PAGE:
Prevent Kidney Disease
Learn more to reduce your risk of kidney disease and take the pledge to #preventkidneydisease.
In recent years, better ultrasound machines have allowed your doctor to see your baby's kidneys more clearly during pregnancy. Different types of problems can be found including absence of one or both kidneys, abnormal position of a kidney, hydronephrosis (swelling of a kidney), fluid-filled cysts and tumors.
The following overview of the urinary tract will help you understand the problems your baby may have.
What does the urinary tract do?
The main function of the urinary tract is to remove wastes and fluid from the body. The urinary tract has four parts: the kidneys, the ureters, the bladder and the urethra. The urine is formed when the kidneys filter blood and remove excess waste materials and fluid. The urine collects into a part of the kidney called the renal pelvis. From the renal pelvis, the urine travels down a narrow tube called the ureter into the bladder. The bladder slowly fills up with urine, which empties from the body through another small tube called the urethra.
During pregnancy, the baby floats in the amniotic fluid within the mother's womb. This fluid is composed mostly of urine made by the baby. If not enough urine is being produced, there may not be enough amniotic fluid.
What types of problems can happen to the urinary tract in the baby?
Birth defects can occur in any part of the urinary tract. For example:
What types of problems can my doctor see on the ultrasound?
Hydronephrosis is the most common abnormality detected on the ultrasound. It occurs when part of the urinary tract is filled with too much urine, which is often, but not always from a blockage. Other problems that may be found include absence or wrong position of one or both kidneys, cysts (fluid collections within the kidney tissue) or tumors (solid lumps) in the kidneys.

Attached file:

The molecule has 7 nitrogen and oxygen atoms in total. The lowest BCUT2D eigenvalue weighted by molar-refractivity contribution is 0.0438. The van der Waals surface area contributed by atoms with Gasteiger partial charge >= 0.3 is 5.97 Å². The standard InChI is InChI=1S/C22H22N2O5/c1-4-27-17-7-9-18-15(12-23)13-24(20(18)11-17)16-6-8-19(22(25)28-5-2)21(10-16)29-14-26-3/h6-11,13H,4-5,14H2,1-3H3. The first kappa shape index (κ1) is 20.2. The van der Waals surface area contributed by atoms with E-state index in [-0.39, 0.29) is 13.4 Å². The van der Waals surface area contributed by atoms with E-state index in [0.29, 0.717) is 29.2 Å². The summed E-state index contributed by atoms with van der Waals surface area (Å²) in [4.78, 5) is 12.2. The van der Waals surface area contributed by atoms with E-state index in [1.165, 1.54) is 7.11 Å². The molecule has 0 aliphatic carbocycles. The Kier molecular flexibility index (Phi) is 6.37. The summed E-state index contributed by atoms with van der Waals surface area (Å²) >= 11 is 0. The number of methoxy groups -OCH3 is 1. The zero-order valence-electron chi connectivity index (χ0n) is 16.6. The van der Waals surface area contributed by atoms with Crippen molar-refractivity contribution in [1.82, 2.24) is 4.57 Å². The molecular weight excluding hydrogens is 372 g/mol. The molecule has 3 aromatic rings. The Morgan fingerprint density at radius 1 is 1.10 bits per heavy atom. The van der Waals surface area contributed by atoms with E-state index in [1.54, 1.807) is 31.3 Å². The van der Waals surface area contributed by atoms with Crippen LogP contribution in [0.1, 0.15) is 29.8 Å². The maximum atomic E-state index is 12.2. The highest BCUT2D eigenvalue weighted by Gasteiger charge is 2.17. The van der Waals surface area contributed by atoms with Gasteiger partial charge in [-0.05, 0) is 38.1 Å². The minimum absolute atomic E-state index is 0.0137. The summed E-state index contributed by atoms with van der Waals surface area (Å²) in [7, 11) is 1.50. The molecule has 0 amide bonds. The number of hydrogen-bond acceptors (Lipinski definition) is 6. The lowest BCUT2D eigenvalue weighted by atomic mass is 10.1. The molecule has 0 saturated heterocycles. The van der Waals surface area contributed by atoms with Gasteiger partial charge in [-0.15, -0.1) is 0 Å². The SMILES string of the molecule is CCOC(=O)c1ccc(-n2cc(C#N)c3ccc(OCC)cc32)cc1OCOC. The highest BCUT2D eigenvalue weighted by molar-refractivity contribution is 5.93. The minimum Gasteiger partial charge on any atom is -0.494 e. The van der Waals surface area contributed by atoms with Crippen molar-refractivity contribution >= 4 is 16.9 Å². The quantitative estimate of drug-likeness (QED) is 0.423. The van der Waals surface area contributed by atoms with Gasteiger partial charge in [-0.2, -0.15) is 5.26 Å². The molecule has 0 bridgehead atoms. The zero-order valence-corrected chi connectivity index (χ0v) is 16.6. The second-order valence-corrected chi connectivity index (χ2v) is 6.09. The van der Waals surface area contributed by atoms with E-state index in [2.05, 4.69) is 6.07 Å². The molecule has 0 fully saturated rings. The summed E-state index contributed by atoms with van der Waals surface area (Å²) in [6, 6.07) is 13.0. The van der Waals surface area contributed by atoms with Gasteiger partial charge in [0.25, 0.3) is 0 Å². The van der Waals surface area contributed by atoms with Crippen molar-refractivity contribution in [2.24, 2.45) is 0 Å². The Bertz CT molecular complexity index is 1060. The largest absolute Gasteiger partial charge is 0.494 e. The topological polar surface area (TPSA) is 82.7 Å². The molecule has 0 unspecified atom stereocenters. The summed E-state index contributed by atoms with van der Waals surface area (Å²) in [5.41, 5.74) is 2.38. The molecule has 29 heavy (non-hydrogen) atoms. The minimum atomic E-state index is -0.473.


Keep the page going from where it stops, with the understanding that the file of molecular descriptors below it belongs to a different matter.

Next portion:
What type of special doctors can help?
Pediatric urologists are surgeons specially trained in the care of children's urinary and genital tracts. Pediatric nephrologists also care for kidney and urinary tract problems in children, but do not do surgery. Both pediatric urologists and nephrologists are familiar with the diseases of the urinary tract and know how to manage these problems after birth. In addition, these specialists may be able to provide helpful information to your obstetrician.
What should I expect during the pregnancy?
If your baby has hydronephrosis, your obstetrician will monitor your pregnancy more closely. More frequent ultrasound testing may be performed. Sometimes, the amount of amniotic fluid can be lower than normal. This could be due to a leakage or to decreased production of urine by the baby. Decreased urine production may be a sign of a significant kidney problem. In rare cases, samples of the baby's urine might be required. Most often, no specific treatment is required during the pregnancy, but evaluation by a pediatric urologist or nephrologist is needed after birth to identify the problem more specifically and to decide whether treatment is needed. Very rarely, a tube may be placed into the baby's bladder during the pregnancy to bypass a blockage. Another alternative is to deliver the baby early, but in most cases, no treatment is needed during pregnancy.
What types of tests are performed on the baby after birth?
The discovery that your baby has hydronephrosis allows for the prevention of complications that your baby might otherwise have, such as urinary infection or stones. Your pediatrician should be notified about the abnormality before the birth of your baby, so the appropriate tests may be done after birth. Usually, a kidney and bladder ultrasound will be performed during the first week after birth. In addition, your baby might be started on low-dose antibiotics to prevent urinary infections while more testing is being done. Further tests that may be done include:
Based on the results of these tests, a specialist can help determine if the problem is severe enough to require an operation or whether the problem is likely to go away on its own. Often further ultrasound tests will be done to see if the problem is getting better.
If you would like more information, please contact us.
©2014 National Kidney Foundation. All rights reserved. This material does not constitute medical advice. It is intended for informational purposes only. Please consult a physician for specific treatment recommendations.